Venezuela Sues U.S. Web Site for Publishing (Real) Exchange Rate

Hugo would be proud.

In true Bolivarian fashion, the Venezuelan government is continuing to wage its valiant struggle against reality with a lawsuit against a U.S.-based news Web site,, which insists on publishing some inconvenient facts -- namely, how much the Venezuelan currency is actually worth — or rather, isn’t.

That is a problem because the black market rate trades at a considerable, ahem, discount from the official exchange rate set by the Venezuelan government. That reflects, among other things, runaway inflation, a dire balance of payments situation aggravated by the fall in the price of oil, a widening deficit with the looming possibility of default, and widespread corruption.

And overall, a general sense of impending economic doom. Shop shelves are bare and consumers wait in lines all day for basic necessities.

As a result, according to the black market exchange rate is over 800 Bolivars to the dollar, compared to an official exchange rate of around six Bolivars to the dollar. (No, that’s not a typo.) The Web site, which makes no bones about its bitter opposition to the government, says the unofficial exchange rate is based on reports from black market traders on the Colombian border.

However, the Venezuelan Central Bank claims that “misrepresents and falsifies Venezuela's national currency rates in an attempt to further destabilize the country's economy,” according to an official statement. Further, the defendants, including an ex-Venezuelan Army colonel living in Alabama, “are also reaping personal financial gain from the currency manipulation espoused by the website.”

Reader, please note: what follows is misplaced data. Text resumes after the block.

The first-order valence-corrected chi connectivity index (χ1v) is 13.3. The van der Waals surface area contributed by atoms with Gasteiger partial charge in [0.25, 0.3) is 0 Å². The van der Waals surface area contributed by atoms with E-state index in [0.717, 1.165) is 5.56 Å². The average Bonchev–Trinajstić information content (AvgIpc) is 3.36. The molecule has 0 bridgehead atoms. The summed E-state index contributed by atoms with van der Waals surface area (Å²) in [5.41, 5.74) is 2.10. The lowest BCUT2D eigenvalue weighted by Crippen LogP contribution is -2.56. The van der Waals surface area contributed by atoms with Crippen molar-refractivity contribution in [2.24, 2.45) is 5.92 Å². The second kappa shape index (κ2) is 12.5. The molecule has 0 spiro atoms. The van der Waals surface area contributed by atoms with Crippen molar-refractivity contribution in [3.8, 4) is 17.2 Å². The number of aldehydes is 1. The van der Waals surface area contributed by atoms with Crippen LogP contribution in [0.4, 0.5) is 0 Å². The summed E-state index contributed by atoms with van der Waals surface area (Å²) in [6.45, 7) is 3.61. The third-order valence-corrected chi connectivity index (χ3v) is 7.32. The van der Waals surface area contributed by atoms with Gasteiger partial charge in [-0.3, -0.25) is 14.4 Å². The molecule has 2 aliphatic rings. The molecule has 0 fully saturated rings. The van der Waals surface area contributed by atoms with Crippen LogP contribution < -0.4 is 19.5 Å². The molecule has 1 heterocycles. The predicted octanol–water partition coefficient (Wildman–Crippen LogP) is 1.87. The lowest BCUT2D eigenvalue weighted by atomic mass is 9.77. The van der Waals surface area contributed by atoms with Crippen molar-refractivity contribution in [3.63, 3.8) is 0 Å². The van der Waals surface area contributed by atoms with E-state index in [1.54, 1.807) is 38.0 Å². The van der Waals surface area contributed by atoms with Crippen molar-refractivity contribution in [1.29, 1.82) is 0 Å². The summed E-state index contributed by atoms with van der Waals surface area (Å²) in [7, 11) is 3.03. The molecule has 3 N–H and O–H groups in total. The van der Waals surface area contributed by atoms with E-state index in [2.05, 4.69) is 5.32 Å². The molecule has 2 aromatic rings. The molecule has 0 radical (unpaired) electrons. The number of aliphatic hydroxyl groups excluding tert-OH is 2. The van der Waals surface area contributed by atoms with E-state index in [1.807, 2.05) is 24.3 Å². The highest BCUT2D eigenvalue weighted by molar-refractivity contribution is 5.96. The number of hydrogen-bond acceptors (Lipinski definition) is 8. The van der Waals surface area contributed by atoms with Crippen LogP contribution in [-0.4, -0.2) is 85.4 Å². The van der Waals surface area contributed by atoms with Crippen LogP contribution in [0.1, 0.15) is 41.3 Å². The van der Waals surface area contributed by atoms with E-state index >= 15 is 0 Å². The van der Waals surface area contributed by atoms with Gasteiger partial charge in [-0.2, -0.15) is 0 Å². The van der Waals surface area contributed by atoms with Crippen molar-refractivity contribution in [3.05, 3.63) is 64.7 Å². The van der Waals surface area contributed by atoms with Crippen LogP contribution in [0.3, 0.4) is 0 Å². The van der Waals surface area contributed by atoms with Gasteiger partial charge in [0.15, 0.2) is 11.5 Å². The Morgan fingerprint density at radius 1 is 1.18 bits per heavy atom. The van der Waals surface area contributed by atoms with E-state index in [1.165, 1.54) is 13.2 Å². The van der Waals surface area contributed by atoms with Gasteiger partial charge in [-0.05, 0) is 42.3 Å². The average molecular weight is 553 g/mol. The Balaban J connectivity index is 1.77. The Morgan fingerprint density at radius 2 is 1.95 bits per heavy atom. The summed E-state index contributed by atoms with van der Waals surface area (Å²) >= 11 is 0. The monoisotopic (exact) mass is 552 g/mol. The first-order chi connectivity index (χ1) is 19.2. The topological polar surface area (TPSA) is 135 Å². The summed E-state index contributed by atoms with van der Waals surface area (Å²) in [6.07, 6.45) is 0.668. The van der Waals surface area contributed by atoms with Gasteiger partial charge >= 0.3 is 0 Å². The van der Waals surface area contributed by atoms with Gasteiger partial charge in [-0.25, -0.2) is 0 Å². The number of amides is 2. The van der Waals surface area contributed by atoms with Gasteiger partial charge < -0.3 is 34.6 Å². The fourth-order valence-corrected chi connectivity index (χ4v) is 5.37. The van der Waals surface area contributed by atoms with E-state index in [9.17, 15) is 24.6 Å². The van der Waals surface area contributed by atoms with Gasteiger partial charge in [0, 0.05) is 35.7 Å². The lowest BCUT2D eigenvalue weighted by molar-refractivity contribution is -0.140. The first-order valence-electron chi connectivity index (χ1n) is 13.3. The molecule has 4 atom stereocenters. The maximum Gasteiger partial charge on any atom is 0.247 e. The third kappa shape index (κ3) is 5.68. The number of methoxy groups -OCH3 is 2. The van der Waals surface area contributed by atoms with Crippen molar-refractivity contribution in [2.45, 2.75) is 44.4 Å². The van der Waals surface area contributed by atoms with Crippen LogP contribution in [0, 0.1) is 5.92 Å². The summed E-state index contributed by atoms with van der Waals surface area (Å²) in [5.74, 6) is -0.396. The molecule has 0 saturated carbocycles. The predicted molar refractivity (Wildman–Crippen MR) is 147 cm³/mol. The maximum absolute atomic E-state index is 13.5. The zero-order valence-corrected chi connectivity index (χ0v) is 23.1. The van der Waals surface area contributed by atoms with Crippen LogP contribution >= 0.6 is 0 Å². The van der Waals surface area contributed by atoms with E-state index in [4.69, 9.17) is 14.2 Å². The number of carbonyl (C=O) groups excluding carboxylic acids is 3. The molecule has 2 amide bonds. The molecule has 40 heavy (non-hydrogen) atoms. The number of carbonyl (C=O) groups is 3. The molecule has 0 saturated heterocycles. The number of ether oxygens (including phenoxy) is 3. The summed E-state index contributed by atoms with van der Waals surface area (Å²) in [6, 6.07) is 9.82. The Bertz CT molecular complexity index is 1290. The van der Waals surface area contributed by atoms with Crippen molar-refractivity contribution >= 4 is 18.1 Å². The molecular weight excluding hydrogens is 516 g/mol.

Of course, there are a few logical problems with all this.

For one thing, if the unofficial exchange rate published by the Web site is inaccurate, presumably people who actually live in Venezuela and use the currency for transactions every day would know this — and the Web site would swiftly be discredited. Plus, no one is required to consult the site, which doesn’t purport to have any sort of official status; if they choose to give credence to its crazy “fabricated” numbers, that’s their prerogative. There’s also that whole First Amendment thing.

But law firm Squire Patton Boggs, which is representing the Venezuelan Central Bank, is sticking to its guns.

Attorney Adam Fox stated: “Arbitrarily manufacturing currency exchange rates creates further turmoil in a country that is working to overcome the obstacles it already faces in sustaining its economy. In seeking to manipulate global markets by subverting government fiscal policy, DolarToday unlawfully hinders Venezuela's ability to manage its economic affairs.”

Put another way: reality’s a bitch.

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